Houston Methodist Sugar Land Hospital is the first in the area to use a breakthrough technology to treat female urinary incontinence.


In May, board-certified urologist Laura Martinez, M.D., successfully implanted the Remeex Female adjustable urethral sling in a patient during a short surgical procedure. Urethral slings are medical devices that lift the urethra into its normal position, eliminating or reducing urine leakage due to stress incontinence.


The system is unique in that it is a lifetime solution that can be adjusted – and readjusted – in the physician’s office while the patient is awake and standing. Currently, it is being used in women who have had recurrent incontinence after a prior traditional sling.


“With this device, we have the ability to observe as the patient undertakes the activities that typically cause leakage, such as coughing, and adjust the tension of the sling accordingly to eliminate incontinence without causing unwanted urine retention,” said Martinez. “And as the patient ages or her body shape changes, we can readjust the sling without the need for surgery.”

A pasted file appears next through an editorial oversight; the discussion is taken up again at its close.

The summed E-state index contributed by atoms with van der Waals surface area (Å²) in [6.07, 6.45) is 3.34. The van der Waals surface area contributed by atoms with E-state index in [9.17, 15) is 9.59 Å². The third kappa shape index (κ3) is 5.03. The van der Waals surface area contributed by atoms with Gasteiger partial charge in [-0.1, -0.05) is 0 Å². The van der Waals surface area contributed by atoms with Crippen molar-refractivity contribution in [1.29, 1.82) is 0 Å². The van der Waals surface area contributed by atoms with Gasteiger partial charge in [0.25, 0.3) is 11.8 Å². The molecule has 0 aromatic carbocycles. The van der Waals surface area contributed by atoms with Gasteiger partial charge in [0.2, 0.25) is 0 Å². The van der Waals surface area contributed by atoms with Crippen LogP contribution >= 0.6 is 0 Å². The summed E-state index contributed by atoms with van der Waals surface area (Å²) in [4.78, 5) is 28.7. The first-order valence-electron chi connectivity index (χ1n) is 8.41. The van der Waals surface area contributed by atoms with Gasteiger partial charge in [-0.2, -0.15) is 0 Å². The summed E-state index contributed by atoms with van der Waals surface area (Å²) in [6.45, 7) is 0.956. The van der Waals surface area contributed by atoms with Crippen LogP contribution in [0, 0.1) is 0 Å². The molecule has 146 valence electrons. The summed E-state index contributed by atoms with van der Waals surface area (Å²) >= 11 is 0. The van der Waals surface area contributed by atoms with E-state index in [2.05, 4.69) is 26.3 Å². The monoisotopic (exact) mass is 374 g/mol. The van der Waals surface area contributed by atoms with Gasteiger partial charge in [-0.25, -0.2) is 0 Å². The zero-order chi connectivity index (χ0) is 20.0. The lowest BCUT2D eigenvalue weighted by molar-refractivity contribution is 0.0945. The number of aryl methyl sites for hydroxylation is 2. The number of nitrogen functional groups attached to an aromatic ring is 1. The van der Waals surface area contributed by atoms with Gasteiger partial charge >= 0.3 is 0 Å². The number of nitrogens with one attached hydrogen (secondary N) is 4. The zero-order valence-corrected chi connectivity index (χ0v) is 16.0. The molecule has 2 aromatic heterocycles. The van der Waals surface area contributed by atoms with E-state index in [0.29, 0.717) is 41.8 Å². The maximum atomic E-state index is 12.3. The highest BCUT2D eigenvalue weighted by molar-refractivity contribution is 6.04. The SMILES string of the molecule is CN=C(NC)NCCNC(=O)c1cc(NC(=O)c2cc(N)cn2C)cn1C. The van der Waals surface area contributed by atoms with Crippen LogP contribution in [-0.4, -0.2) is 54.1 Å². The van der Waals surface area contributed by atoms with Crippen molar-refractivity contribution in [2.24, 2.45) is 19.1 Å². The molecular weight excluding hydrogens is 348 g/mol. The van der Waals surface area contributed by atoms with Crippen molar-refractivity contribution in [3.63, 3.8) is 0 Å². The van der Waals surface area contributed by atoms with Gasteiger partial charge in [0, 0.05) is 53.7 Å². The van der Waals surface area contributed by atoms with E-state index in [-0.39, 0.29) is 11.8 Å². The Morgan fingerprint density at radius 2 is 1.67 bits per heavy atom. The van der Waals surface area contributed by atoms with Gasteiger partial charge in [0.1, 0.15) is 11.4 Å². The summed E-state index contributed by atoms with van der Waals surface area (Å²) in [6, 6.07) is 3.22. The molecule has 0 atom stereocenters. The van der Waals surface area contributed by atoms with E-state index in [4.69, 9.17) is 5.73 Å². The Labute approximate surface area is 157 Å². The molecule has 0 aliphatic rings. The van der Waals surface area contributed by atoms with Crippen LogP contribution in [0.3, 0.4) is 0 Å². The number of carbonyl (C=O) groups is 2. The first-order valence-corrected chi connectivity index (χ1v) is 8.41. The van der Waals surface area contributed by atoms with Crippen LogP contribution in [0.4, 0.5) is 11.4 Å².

Urinary stress incontinence is a common issue for women because tissue or nerve damage during labor and delivery can weaken the pelvic floor or urinary sphincter muscles, causing the urethra to shift because it is not properly supported.


“At that point, whenever the patient does certain physical activities, such as coughing, laughing, sneezing or heavy lifting – she puts stress on the unsupported bladder that causes urine leakage,” said Martinez.


Urinary stress incontinence can also result from normal aging, obesity or illnesses that cause chronic coughing. Athletes who participate in high-impact activities, such as running or jumping, can also develop urinary stress incontinence over time.


“Of course, bladder leakage can be debilitating, and many women find themselves limiting their activities because they are uncomfortable or embarrassed,” said Martinez. “This is a proven solution that can make a significant improvement in many patients’ quality of life.”